Why it works: ‘Put it all on me’ is one of those phrases that, rhythmically, makes for a perfect song. Don’t ask me how, it’s just science. Ella Mai’s verse – brassy yet vulnerable, fun yet flawed – gives the song the shot in the arm it needs, and makes what could have been a song about one-sided emotional labour into one about a healthy relationship. Phew! / SB

11. Nothing On You – Paul Londra & Dave

Paul Londra is an upcoming Latinx rapper who was inspired to become a rapper after watching 8 Mile, which makes him very, very young. Dave, despite the nondescript name, is maybe the breakout British artist of the year –  his album Psychodrama is already one of the highest rated hip-hop albums on Metacritic ever, and his Glastonbury performance produced maybe the festival’s best viral moment.

Why it shouldn’t work: 

See above, re: pop music hydra. On paper, this seemed like one of the stranger collaborations.

Why it works:

It’s a club song, baby. Imagine if Justin Timberlake’s ‘Senorita’ was a club song, and had some actual Spanish in it. Londra’s verse is one of the best on the album, and the synths keep this one grooving along well. / SB

12. I Don’t Want Your Money – H.E.R.

H.E.R is one of the best, most forward-thinking artists in R&B. If you haven’t checked out her self-titled album from 2017, I strongly suggest you do so.

Why it shouldn’t work: 

As mentioned earlier, Sheeran’s most potent romantic relationship is with the Invisible Wife™ he is singing to. Also, H.E.R is such a charismatic frontwoman that I worried she might take focus from Sheeran.

Why it works: 

Neither half of this duet takes focus from each other throughout – they overlap during the chorus as casually as you like, and when Sheeran steps aside to let H.E.R coo over the outro, it feels like the characters in the song coming home to roost. A lot of this album goes hard; it’s nice to have a song that goes soft. / SB

13. 1,000 Nights – Meek Mill and A Boogie wit da Hoodie

This song, about touring for 1,000 nights straight, is very representative of modern pop: a clear hook, a repetitive melody, and a couple of rap features.

Why it shouldn’t work:

Thematically, it doesn’t make sense to have Meek Mill and A Boogie on this track. Sure, they’ve all been on extended world tours, but their experiences are worlds apart. Meek Mill and A Boogie are social and upbeat, while Sheeran presumably spends his nights on tour alone in a hotel room with a guitar, a loop station, and a ton of McDonalds.

Why it does:

This is possibly the most Ed Sheeran-ish song on the album. It’s wistful and dramatic, with a pop of colour from the features, and then back to warbling. The features are short inserts about Meek Mill and A Boogie living the absolute life, and Sheeran’s singing is about being very tired. It’s quintessential genre stuff, and like any classic formula, it works. / JA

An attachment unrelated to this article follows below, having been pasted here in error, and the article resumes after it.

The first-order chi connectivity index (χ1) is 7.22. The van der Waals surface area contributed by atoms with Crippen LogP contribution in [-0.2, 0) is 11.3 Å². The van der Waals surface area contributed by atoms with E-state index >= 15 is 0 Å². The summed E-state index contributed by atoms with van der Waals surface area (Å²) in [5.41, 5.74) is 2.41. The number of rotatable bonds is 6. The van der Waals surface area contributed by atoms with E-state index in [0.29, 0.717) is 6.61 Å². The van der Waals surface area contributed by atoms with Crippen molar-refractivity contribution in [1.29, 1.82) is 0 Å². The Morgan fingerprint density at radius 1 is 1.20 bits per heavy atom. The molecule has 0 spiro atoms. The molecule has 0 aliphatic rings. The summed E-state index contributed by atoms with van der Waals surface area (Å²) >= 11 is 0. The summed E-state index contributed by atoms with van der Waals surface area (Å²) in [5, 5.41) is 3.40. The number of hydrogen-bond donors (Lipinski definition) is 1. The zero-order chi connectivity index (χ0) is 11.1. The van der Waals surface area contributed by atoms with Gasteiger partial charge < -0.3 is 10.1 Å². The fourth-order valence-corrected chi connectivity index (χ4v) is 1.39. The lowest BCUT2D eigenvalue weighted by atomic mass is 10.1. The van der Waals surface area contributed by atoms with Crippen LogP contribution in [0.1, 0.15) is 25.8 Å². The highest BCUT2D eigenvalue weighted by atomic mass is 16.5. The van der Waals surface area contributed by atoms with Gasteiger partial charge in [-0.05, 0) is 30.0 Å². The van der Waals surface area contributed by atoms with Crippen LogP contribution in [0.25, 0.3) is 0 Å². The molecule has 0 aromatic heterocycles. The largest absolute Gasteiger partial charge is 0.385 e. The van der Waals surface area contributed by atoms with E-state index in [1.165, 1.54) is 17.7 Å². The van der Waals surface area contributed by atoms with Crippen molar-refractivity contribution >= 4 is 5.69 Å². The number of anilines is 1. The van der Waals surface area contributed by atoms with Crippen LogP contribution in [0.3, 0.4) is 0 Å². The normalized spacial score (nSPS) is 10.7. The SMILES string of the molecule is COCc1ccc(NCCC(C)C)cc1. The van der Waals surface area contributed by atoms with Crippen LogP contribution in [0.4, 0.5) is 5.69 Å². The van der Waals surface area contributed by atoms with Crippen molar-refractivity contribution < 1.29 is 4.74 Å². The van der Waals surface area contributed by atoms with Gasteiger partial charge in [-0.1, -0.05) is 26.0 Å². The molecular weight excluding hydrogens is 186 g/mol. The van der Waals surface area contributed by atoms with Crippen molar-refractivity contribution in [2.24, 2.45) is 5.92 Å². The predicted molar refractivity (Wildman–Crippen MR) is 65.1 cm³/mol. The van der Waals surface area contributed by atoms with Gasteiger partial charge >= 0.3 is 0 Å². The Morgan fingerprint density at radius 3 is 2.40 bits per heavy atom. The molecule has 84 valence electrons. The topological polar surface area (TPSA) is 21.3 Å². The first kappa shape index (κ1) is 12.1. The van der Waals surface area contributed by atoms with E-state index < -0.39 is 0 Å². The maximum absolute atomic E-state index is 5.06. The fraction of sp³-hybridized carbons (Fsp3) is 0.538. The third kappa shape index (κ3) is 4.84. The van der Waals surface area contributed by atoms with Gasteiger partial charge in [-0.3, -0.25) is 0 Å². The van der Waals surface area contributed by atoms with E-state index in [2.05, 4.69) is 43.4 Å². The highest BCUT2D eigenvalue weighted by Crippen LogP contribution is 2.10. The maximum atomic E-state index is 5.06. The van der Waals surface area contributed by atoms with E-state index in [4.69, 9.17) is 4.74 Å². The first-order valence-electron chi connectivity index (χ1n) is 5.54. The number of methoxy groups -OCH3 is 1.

14. Way To Break My Heart – Skrillex

There are two things I know to be true about Skrillex. He introduced the phrase ‘wub-wub-wub’ to my vocabulary, and he borrows his naming convention from the popular video game series Kingdom Hearts; his name is an anagram of ‘Killers’ with an ‘X’.

Why it shouldn’t work: The music charts stopped taking calls from dubstep as a concept in about 2015, and saved dubstep’s number as ‘Do Not Reply’ just in case.

Why it does: Because Skrillex is actually quite good at dubstep, truth be told. His production here lends a downcast, confused, two-whiskeys-in misery to Ed Sheeran’s pining about someone breaking his heart. If Sheeran’s lyrics are a shot of Jack, then Skrillex’s production are the three ice cubes you drop in it to really taste it. / SB

15. BLOW – Chris Stapleton and Bruno Mars

Have you ever wondered what would happen if Bruno Mars finally snapped? I present to you: BLOW.

Why it shouldn’t work:

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Ed Sheeran and Bruno Mars teaming up on a Kravitz-esque sex-rock banger, on an album that’s otherwise dominated by pop-rap hybrids. What part of that doesn’t sound weird? Chris Stapleton has more classic rock experience, but can he really wrangle these lovelorn boychildren into AC/DC shirts and eyeliner?

Why it does:

I didn’t know I wanted to hear Ed Sheeran screaming at me that he wants to have a baby. Our good boys keep the content (mostly) wholesome and respectful, but the heavy guitars add a huge, sexy Stapleton edge. Sheeran and Mars’ voices naturally harmonise with each other, but on this song they growl and yell like rutting animals and then Stapleton jumps in with a snarl: “I’m comin’, baby, I’m gunnin’ for you.” Come for me, boys. / JA

This article was created in paid partnership with Warner Music. Learn more about our partnerships here.